First, we recall some definitions and notations which will be used later.

Definition 1. If is a compact subset of , we define its logarithmic capacity (transfinite diameter) bywhere ranges over all polynomials of degree n with leading coefficient 1 and .
Let be a compact subset of the complex plane such that , and f is a complex function defined and bounded on . For , put (error of best rational approximation)We will denote by R, the class of functions f, such that on some compact circular disk (depending on f) we havewhere ranges over the rational functions of type n () with poles off .

Remark 1. If we let range over the polynomials of degree n instead of over the rational functions, we get the class of entire functions.
We need the following notations and lemma which will be used in the sequel (see [2]):

Lemma 1 . (see [2]).
With the above notations we have the following results:For more details of these results, see [2].
Let be a sequence of complex numbers. Suppose that f is a function holomorphic in a neighbourhood of the set . Denote by , the set of all rational functions, whose numerators and denominators are polynomials of degrees not greater than n and m, respectively. Let the function satisfy the following conditions:(1)(2)The function is holomorphic at each point for For each couple , there exists at most one function satisfying the above conditions. It is called the -th Newton-Padé approximant of the function f with respect to the sequence . In the sequel, we will consider the sequences of Newton-Padé approximants with m fixed and with n tending to infinity. It will be useful to simplify the notations. Denotewherewhere are the poles of the approximant . Then, the polynomials and have no common divisors of degree higher than zero. Assume that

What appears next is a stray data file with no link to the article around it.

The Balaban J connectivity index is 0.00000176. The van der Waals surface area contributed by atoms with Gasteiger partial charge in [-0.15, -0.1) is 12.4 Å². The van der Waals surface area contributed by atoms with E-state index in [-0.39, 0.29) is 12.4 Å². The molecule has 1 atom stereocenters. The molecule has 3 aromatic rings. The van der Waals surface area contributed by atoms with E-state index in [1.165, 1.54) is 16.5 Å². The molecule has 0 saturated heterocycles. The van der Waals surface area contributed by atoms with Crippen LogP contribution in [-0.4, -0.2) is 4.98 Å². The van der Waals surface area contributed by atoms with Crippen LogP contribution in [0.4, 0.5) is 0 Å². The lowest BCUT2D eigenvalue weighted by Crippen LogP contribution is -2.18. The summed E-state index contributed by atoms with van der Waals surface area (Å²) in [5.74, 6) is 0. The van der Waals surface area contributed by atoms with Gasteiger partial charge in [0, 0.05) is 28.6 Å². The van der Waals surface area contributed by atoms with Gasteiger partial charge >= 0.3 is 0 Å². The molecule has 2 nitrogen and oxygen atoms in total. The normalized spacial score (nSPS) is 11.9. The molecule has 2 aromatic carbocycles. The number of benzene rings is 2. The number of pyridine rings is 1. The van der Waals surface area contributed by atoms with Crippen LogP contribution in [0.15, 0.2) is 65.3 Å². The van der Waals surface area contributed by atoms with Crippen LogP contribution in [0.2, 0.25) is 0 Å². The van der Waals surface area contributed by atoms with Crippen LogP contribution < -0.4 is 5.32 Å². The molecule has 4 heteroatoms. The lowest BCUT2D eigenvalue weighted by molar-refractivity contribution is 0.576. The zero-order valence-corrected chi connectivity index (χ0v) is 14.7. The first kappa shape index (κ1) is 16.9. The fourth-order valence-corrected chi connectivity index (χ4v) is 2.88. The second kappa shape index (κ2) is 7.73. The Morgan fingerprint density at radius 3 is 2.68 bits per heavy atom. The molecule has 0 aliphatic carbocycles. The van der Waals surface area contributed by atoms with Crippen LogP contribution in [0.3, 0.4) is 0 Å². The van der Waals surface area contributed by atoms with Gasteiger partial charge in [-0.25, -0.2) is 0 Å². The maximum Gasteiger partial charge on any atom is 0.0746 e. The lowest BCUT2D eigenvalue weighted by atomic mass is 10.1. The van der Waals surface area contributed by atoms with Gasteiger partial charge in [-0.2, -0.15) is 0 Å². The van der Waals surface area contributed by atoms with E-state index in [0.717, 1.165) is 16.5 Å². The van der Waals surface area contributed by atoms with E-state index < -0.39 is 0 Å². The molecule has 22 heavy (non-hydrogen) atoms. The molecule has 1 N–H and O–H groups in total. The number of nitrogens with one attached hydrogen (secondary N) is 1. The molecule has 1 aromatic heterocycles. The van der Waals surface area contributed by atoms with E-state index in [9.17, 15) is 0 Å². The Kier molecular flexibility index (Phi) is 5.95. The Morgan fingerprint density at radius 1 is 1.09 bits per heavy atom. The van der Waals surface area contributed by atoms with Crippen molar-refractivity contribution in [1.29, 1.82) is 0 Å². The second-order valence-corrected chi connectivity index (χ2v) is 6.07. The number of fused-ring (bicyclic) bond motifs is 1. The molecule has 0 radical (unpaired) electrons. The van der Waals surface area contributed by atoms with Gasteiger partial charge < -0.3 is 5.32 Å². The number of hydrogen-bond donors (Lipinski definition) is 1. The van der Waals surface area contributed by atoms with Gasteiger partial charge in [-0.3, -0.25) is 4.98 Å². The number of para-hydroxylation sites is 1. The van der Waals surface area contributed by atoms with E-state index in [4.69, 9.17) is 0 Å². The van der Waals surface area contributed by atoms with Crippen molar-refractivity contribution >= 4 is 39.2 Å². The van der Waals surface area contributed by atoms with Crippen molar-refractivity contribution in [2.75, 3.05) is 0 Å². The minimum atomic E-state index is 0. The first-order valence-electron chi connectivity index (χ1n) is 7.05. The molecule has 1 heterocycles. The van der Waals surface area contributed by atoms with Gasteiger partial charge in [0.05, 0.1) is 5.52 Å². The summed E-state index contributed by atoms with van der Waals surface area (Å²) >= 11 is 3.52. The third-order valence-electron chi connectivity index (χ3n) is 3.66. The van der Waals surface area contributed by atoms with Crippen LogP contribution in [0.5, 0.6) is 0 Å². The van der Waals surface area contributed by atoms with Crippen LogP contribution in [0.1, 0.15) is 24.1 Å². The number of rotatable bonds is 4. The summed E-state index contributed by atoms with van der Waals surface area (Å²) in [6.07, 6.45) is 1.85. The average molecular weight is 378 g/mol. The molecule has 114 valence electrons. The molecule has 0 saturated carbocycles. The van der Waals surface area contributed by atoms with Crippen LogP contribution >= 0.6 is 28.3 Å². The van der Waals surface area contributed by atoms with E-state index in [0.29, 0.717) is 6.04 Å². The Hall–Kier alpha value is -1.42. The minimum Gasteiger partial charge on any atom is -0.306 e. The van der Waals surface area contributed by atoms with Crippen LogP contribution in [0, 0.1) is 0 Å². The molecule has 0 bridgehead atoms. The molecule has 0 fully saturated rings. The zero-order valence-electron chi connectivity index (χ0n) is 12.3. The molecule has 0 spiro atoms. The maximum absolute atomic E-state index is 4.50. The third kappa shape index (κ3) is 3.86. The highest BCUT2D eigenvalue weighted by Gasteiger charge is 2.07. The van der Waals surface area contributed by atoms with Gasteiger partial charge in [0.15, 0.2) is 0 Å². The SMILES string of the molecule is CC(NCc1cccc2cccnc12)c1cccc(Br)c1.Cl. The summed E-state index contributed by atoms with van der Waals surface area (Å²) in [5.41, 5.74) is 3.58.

#### 3. The -Growth of Meromorphic Functions

In our work we assume that .

Let be the class of meromorphic functions whose number of poles is not greater than m. The main result of this paper is as follows: